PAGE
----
How Safe are Amusement Park and Carnival Rides?

The frequency of amusement park and carnival ride accidents reported on the news is alarming. The most recent was the tragic death of a young man on the Fireball ride in Ohio who was thrown into the air and landing on the pavement fifty feet away. Seven others were injured in that accident.

In June of this year, a girl fell 25 feet from a gondola ride in New York’s Great Adventure. In May, a 10 year old was tossed of a giant waterslide in a brand new California water park. Fortunately neither of them was seriously injured.

Sadly, others have not been so lucky. Caleb Schwab, a ten year old, was decapitated while riding the world’s tallest waterslide in Kansas City. This tragedy occurred only three days after three children were injured in a Tennessee county fair when the Ferris wheel car they were riding in flipped in mid-air. A few days later a child fell from a roller coaster in Pennsylvania.

How Frequent are Amusement Park and Carnival Ride Accidents

On an average 12 kids are treated everyday in emergency rooms across the country for amusement park ride related injuries, according to hospital data gathered in a 2013 study. A similar study the same year by the Nationwide Children’s Hospital in Columbus Ohio placed that number at 20 amusement ride injuries per day nationwide. It should also be noted that many park injuries go unreported.

Kathy Fackler, founder of amusement park safety group Safepark, explained to Time Living the relative safety of mechanical rides: “Safe is an absolute, so I don’t use that word. Amusement rides can be used safely, but risk still exists. It depends on the ride, and the riders and can change from day to day. Given that millions of riders are exposed every year, it’s predicable that there will be some accidents.”

What are the Causes of Amusement Park and Carnival Ride Accident’s

One of the main causes of accidents is rider disobedience of safety regulations. However, there are many areas of negligence that can lead to serious injury including:

· Mechanical failure – In the case of the man thrown to his death from the Fireball ride in Ohio the cause was found to be a corroded part

· Improper assembly or operation – Assembly crews and operators in traveling carnivals and fairs are often improperly trained or are in a hurry to set up equipment on a tight schedule. Although inspections are required in California as well as other states, these inspections may not be as thorough as required. The Fireball ride in Ohio was inspected and passed just before tragedy struck

· Tripping and falling – cables and equipment strewn about can be a hazard to both riders and the operator.

· Electric shock – This type of accident is most prevalent in water rides.

· Careless behavior on the part of the operator – This would include alcohol and/or drug use.

· Missing or malfunctioning safety restraints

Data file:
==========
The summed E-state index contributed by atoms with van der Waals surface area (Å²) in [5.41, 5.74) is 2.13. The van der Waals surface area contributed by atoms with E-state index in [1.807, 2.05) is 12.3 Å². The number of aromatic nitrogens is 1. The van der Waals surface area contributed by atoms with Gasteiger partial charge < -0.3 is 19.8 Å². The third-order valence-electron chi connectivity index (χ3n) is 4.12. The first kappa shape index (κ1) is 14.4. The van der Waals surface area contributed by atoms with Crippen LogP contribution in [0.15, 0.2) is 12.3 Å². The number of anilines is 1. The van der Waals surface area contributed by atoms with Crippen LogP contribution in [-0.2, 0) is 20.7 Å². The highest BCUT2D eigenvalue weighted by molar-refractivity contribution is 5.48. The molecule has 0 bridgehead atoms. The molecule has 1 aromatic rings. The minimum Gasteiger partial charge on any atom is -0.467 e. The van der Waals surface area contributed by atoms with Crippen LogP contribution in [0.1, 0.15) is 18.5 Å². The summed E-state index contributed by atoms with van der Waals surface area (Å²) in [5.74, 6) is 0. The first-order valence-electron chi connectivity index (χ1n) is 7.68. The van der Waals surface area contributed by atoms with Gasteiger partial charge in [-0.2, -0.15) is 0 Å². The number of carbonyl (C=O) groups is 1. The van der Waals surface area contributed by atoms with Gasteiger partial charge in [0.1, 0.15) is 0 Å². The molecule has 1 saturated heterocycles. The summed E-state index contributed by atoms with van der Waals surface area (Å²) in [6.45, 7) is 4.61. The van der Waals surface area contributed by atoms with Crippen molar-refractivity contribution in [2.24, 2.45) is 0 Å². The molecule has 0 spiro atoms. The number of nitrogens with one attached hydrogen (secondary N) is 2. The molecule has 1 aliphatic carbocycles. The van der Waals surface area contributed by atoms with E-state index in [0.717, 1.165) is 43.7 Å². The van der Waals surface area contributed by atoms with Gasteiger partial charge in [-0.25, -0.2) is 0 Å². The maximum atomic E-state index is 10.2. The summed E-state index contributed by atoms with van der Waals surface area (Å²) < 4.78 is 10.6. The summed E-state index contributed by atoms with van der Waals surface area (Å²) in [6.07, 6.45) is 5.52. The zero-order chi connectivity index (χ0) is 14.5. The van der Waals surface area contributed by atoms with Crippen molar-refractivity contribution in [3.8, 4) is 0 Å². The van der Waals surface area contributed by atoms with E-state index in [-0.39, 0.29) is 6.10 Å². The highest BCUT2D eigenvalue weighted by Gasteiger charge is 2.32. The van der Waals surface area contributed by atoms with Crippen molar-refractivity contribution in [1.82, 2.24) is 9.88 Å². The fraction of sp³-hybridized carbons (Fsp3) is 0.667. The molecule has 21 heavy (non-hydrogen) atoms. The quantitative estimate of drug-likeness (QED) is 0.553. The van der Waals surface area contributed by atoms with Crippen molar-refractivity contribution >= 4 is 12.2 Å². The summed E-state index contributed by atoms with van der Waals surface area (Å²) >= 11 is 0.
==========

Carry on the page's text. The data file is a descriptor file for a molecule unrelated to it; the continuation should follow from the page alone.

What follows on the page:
· Inadequate or missing warning signs

Negligence on the part of employees, contracted workers and the amusement company are always a possibility, however injuries may be attributed to manufacturing errors, or the use for inadequate or defective parts.

Negligence or Product Liability?

When a patron of an amusement park purchases a ticket for a ride the chances are great that the ticket will contain at least one or more disclaimers on the back. These disclaimers do not dismiss the liability of the amusement park or carnival. The park as well as the company that owns a carnival may, in fact, be held responsible for the actions of its employees. It is the responsibility of the establishment to provide a safe environment, inspect the rides regularly and ensure that employees are properly trained.

In 2005, the California Supreme Court found that the operator of a roller coaster or similar ride can be treated as “a carrier of persons for reward” within the meaning of the Civil Code Sections 2100 and 2011, requiring the operator to “use the utmost care and diligence” and ensuring that the vehicle is “safe and fit for the purposes to which they are put.” The ruling allowed a family of a loved one, who died from injuries sustained while on a ride at Disneyland, to continue with its suit.

When an injury occurs on an amusement park or carnival ride an attorney with both premise and product liability experience should be retained immediately. This is especially important in the case of a traveling fair or carnival. Rides may be dismantled and moved before they can be thoroughly inspected for defects in assembly or manufacturing.

The attorney also has the challenging job of finding the manufacturer of the ride and the company who is the actual owner of the carnival. A property owner who allows an entertainment business to operate on their land is likely to be exempt from liability under the recreational use statute.

Speak with an Attorney

If you, or someone you care about, were injured on an amusement park or carnival ride, contact Vititoe Law for a free evaluation of your case. There is no charge or obligation. Do not hesitate, as witnesses and evidence in these cases can vanish quickly. Call 818-851-1886

By | 2018-05-24T20:47:32+00:00 August 24th, 2017|Personal Injury|0 Comments

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